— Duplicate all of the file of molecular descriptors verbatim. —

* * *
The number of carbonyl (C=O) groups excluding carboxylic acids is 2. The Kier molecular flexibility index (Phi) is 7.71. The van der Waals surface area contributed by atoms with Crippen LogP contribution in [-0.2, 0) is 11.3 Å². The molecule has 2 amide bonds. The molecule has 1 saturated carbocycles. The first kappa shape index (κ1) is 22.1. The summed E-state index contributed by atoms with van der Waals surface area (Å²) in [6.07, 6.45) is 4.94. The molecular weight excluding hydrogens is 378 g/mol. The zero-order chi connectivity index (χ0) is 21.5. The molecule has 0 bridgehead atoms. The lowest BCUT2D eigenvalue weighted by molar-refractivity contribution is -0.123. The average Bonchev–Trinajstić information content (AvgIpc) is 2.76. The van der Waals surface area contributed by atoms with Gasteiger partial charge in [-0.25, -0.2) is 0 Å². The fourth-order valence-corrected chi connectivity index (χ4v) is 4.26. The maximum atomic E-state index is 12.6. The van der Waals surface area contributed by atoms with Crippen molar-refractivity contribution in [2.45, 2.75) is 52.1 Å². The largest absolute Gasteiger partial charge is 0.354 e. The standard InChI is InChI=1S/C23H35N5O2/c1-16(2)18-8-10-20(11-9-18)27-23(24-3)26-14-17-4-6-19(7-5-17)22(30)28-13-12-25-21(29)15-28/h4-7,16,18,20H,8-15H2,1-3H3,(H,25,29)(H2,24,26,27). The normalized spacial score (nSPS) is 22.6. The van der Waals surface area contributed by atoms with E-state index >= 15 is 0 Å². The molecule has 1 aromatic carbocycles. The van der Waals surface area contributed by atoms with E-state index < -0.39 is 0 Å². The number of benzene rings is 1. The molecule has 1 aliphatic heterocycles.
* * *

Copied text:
The number of carbonyl (C=O) groups excluding carboxylic acids is 2. The Kier molecular flexibility index (Phi) is 7.71. The van der Waals surface area contributed by atoms with Crippen LogP contribution in [-0.2, 0) is 11.3 Å². The molecule has 2 amide bonds. The molecule has 1 saturated carbocycles. The first kappa shape index (κ1) is 22.1. The summed E-state index contributed by atoms with van der Waals surface area (Å²) in [6.07, 6.45) is 4.94. The molecular weight excluding hydrogens is 378 g/mol. The zero-order chi connectivity index (χ0) is 21.5. The molecule has 0 bridgehead atoms. The lowest BCUT2D eigenvalue weighted by molar-refractivity contribution is -0.123. The average Bonchev–Trinajstić information content (AvgIpc) is 2.76. The van der Waals surface area contributed by atoms with Gasteiger partial charge in [-0.25, -0.2) is 0 Å². The fourth-order valence-corrected chi connectivity index (χ4v) is 4.26. The maximum atomic E-state index is 12.6. The van der Waals surface area contributed by atoms with Crippen molar-refractivity contribution in [2.45, 2.75) is 52.1 Å². The largest absolute Gasteiger partial charge is 0.354 e. The standard InChI is InChI=1S/C23H35N5O2/c1-16(2)18-8-10-20(11-9-18)27-23(24-3)26-14-17-4-6-19(7-5-17)22(30)28-13-12-25-21(29)15-28/h4-7,16,18,20H,8-15H2,1-3H3,(H,25,29)(H2,24,26,27). The normalized spacial score (nSPS) is 22.6. The van der Waals surface area contributed by atoms with E-state index >= 15 is 0 Å². The molecule has 1 aromatic carbocycles. The van der Waals surface area contributed by atoms with E-state index < -0.39 is 0 Å². The number of benzene rings is 1. The molecule has 1 aliphatic heterocycles.